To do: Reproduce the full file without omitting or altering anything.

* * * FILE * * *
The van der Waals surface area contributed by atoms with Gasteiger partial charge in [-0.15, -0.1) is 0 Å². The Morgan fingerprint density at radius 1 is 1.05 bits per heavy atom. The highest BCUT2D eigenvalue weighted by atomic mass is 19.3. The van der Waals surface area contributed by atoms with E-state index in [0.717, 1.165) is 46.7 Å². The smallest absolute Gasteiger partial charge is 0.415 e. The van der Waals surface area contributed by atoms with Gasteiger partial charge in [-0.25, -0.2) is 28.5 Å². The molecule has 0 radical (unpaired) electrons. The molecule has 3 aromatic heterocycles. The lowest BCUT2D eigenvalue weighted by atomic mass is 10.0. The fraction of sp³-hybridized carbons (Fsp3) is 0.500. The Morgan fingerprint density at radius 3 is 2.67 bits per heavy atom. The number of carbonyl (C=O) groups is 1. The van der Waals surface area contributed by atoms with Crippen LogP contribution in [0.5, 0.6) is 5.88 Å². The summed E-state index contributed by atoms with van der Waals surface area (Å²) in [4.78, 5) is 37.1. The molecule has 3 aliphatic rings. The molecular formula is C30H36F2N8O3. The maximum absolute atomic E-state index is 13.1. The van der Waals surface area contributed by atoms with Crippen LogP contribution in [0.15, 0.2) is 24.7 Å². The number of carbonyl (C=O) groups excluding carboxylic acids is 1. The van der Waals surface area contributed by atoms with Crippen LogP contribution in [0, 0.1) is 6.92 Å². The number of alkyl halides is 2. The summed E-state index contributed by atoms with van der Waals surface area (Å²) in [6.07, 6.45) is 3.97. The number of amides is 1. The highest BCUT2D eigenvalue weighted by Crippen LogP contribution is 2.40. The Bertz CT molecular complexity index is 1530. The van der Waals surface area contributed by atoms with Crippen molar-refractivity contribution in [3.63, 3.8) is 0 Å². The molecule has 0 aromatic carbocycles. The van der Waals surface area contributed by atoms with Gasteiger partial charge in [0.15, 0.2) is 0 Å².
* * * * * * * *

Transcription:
The van der Waals surface area contributed by atoms with Gasteiger partial charge in [-0.15, -0.1) is 0 Å². The Morgan fingerprint density at radius 1 is 1.05 bits per heavy atom. The highest BCUT2D eigenvalue weighted by atomic mass is 19.3. The van der Waals surface area contributed by atoms with E-state index in [0.717, 1.165) is 46.7 Å². The smallest absolute Gasteiger partial charge is 0.415 e. The van der Waals surface area contributed by atoms with Gasteiger partial charge in [-0.25, -0.2) is 28.5 Å². The molecule has 0 radical (unpaired) electrons. The molecule has 3 aromatic heterocycles. The lowest BCUT2D eigenvalue weighted by atomic mass is 10.0. The fraction of sp³-hybridized carbons (Fsp3) is 0.500. The Morgan fingerprint density at radius 3 is 2.67 bits per heavy atom. The number of carbonyl (C=O) groups is 1. The van der Waals surface area contributed by atoms with Crippen LogP contribution in [0.5, 0.6) is 5.88 Å². The summed E-state index contributed by atoms with van der Waals surface area (Å²) in [4.78, 5) is 37.1. The molecule has 3 aliphatic rings. The molecular formula is C30H36F2N8O3. The maximum absolute atomic E-state index is 13.1. The van der Waals surface area contributed by atoms with Crippen LogP contribution in [0.15, 0.2) is 24.7 Å². The number of carbonyl (C=O) groups excluding carboxylic acids is 1. The van der Waals surface area contributed by atoms with Crippen LogP contribution in [0, 0.1) is 6.92 Å². The number of alkyl halides is 2. The summed E-state index contributed by atoms with van der Waals surface area (Å²) in [6.07, 6.45) is 3.97. The number of amides is 1. The highest BCUT2D eigenvalue weighted by Crippen LogP contribution is 2.40. The Bertz CT molecular complexity index is 1530. The van der Waals surface area contributed by atoms with Crippen molar-refractivity contribution in [3.63, 3.8) is 0 Å². The molecule has 0 aromatic carbocycles. The van der Waals surface area contributed by atoms with Gasteiger partial charge in [0.15, 0.2) is 0 Å².